An American writer (Tony Musante) traveling in Rome is the only witness to an attempted murder by a sinister man in a raincoat and black leather gloves, though he is powerless to do anything to stop him. With a feeling that something is not quite right about the scene he has witnessed and the police's inability to make any progress, he launches his own personal investigation and nearly loses his life in the process. While this modern day Jack the Ripper type is slithering through the dark byways of Rome slicing up pretty girls, director Dario Argento is carving up the emotions of terrified viewers. Dark deeds are mixed with black comedy worthy of Alfred Hitchcock in a film of almost unbearable tension and nail-biting suspense.
Cast & Crew
- Mario Adorf - Berto Consalvi
- Omar Bonaro - Police Detective #1
- Giuseppe Castellano - Monti
- Suzy Kendall - Julia
- Gildo Di Marco - Garullo
- Tony Musante - Sam Dalmas
- Pino Patti - Faiena
- Umberto Raho - Alberto Ranieri
- Eva Renzi - Monica Ranieri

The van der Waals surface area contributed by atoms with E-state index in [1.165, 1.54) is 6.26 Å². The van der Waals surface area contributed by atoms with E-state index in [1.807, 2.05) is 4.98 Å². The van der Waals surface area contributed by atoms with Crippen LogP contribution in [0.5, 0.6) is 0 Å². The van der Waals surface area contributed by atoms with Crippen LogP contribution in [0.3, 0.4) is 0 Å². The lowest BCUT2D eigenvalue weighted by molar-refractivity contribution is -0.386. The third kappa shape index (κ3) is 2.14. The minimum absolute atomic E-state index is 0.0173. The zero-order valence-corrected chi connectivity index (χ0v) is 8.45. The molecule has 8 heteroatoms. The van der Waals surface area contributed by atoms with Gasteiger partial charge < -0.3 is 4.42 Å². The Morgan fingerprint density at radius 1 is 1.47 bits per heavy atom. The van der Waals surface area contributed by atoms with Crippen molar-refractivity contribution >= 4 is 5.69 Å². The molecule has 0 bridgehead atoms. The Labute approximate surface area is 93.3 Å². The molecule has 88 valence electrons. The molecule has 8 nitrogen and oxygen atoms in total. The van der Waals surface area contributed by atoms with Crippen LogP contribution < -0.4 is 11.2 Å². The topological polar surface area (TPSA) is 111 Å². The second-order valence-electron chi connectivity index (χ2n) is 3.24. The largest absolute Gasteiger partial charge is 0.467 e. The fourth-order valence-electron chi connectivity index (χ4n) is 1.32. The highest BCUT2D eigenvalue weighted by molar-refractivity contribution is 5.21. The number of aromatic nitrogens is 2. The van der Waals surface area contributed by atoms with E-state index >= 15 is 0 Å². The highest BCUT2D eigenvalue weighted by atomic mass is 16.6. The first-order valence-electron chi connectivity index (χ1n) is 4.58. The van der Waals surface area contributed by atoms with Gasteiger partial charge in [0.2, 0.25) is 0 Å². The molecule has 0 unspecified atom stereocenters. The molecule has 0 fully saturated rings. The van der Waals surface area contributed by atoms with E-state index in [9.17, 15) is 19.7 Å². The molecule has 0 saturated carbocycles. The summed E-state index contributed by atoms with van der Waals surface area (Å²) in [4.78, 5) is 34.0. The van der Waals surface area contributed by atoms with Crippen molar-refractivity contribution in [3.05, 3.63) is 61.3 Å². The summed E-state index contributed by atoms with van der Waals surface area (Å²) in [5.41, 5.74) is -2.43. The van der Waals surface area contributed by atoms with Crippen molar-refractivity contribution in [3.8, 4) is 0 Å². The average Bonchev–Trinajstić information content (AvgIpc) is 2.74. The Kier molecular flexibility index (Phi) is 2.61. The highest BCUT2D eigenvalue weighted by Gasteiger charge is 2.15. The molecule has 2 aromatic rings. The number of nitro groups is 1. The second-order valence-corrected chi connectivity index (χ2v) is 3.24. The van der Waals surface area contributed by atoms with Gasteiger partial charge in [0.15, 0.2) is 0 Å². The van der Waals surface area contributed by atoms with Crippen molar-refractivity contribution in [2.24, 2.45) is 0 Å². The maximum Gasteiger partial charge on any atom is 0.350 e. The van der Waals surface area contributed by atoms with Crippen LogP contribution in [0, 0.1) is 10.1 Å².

- Renato Romano - Professor Carlo Dover
- Enrico Maria Salerno - Inspector Morosini
- Rosita Torosh - 4th Victim
Reviews(see the best reviews)
Generic giallo junk, lightly enhanced by Argento's stylized approach to violence/action sequences. Dialogue scenes are shot and staged with the enthusiasm of a root canal. Plotting and characterization an afterthought.
A hollow shell of what he would become as a filmmaker.
Excellent. Well paced, no deceptions, but just enough slight of hand to make it all play.
"Bring in the Perverts! Look @ them carefully & see if you recognize anyone..." A friendly warning to all you gore-hounds; don't expect L'uccello Dalle Piume Di Cristallo to deliver much. His trademark stylized violence hasn't been fully formed here. Its more like a random-out-of-nowhere-scratch-from-your-pet-type violence. "Whats the matter? You don't like cat?"
Also Noteworthy: Morricone's "lalalalalalalalala" score.
No better than a bad made for tv movie.
Great movie. Great to see Tony in the movie. Keeps you glued to you seat. You need to see it right to the
Argento's first film, but not his best. still a classic nonetheless.